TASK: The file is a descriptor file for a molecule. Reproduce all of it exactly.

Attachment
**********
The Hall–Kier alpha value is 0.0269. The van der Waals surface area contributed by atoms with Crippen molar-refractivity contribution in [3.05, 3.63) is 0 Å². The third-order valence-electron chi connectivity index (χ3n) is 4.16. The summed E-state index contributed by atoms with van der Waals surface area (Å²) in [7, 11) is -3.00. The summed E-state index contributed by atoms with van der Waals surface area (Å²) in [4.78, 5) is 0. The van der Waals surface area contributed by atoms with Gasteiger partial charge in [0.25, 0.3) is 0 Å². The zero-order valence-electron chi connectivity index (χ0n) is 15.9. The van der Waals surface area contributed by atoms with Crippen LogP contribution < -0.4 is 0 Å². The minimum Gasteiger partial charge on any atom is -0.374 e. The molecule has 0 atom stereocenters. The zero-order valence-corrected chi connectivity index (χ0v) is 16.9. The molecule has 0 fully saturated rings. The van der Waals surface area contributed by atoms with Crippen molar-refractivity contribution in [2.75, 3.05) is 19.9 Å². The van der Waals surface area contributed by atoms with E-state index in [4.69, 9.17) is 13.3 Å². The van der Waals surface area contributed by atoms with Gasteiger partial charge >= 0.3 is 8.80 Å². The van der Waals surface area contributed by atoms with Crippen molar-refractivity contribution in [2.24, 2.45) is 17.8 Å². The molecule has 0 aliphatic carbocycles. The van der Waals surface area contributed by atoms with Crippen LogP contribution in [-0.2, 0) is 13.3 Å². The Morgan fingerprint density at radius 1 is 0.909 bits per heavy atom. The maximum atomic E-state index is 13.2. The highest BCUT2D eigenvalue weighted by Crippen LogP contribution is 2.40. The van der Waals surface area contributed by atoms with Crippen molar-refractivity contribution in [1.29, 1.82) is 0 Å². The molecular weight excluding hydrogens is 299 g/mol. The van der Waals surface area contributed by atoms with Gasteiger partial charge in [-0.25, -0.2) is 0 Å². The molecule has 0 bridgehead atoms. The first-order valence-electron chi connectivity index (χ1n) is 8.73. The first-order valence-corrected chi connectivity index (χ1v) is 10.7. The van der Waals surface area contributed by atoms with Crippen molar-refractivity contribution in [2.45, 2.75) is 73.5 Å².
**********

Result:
The Hall–Kier alpha value is 0.0269. The van der Waals surface area contributed by atoms with Crippen molar-refractivity contribution in [3.05, 3.63) is 0 Å². The third-order valence-electron chi connectivity index (χ3n) is 4.16. The summed E-state index contributed by atoms with van der Waals surface area (Å²) in [7, 11) is -3.00. The summed E-state index contributed by atoms with van der Waals surface area (Å²) in [4.78, 5) is 0. The van der Waals surface area contributed by atoms with Gasteiger partial charge in [0.25, 0.3) is 0 Å². The zero-order valence-electron chi connectivity index (χ0n) is 15.9. The van der Waals surface area contributed by atoms with Crippen LogP contribution < -0.4 is 0 Å². The minimum Gasteiger partial charge on any atom is -0.374 e. The molecule has 0 atom stereocenters. The zero-order valence-corrected chi connectivity index (χ0v) is 16.9. The molecule has 0 fully saturated rings. The van der Waals surface area contributed by atoms with Crippen molar-refractivity contribution in [2.75, 3.05) is 19.9 Å². The van der Waals surface area contributed by atoms with E-state index in [4.69, 9.17) is 13.3 Å². The van der Waals surface area contributed by atoms with Gasteiger partial charge >= 0.3 is 8.80 Å². The van der Waals surface area contributed by atoms with Crippen molar-refractivity contribution in [2.24, 2.45) is 17.8 Å². The molecule has 0 aliphatic carbocycles. The van der Waals surface area contributed by atoms with Crippen LogP contribution in [-0.2, 0) is 13.3 Å². The Morgan fingerprint density at radius 1 is 0.909 bits per heavy atom. The maximum atomic E-state index is 13.2. The highest BCUT2D eigenvalue weighted by Crippen LogP contribution is 2.40. The van der Waals surface area contributed by atoms with Crippen molar-refractivity contribution in [1.29, 1.82) is 0 Å². The molecular weight excluding hydrogens is 299 g/mol. The van der Waals surface area contributed by atoms with Gasteiger partial charge in [-0.25, -0.2) is 0 Å². The molecule has 0 bridgehead atoms. The first-order valence-electron chi connectivity index (χ1n) is 8.73. The first-order valence-corrected chi connectivity index (χ1v) is 10.7. The van der Waals surface area contributed by atoms with Crippen molar-refractivity contribution in [2.45, 2.75) is 73.5 Å².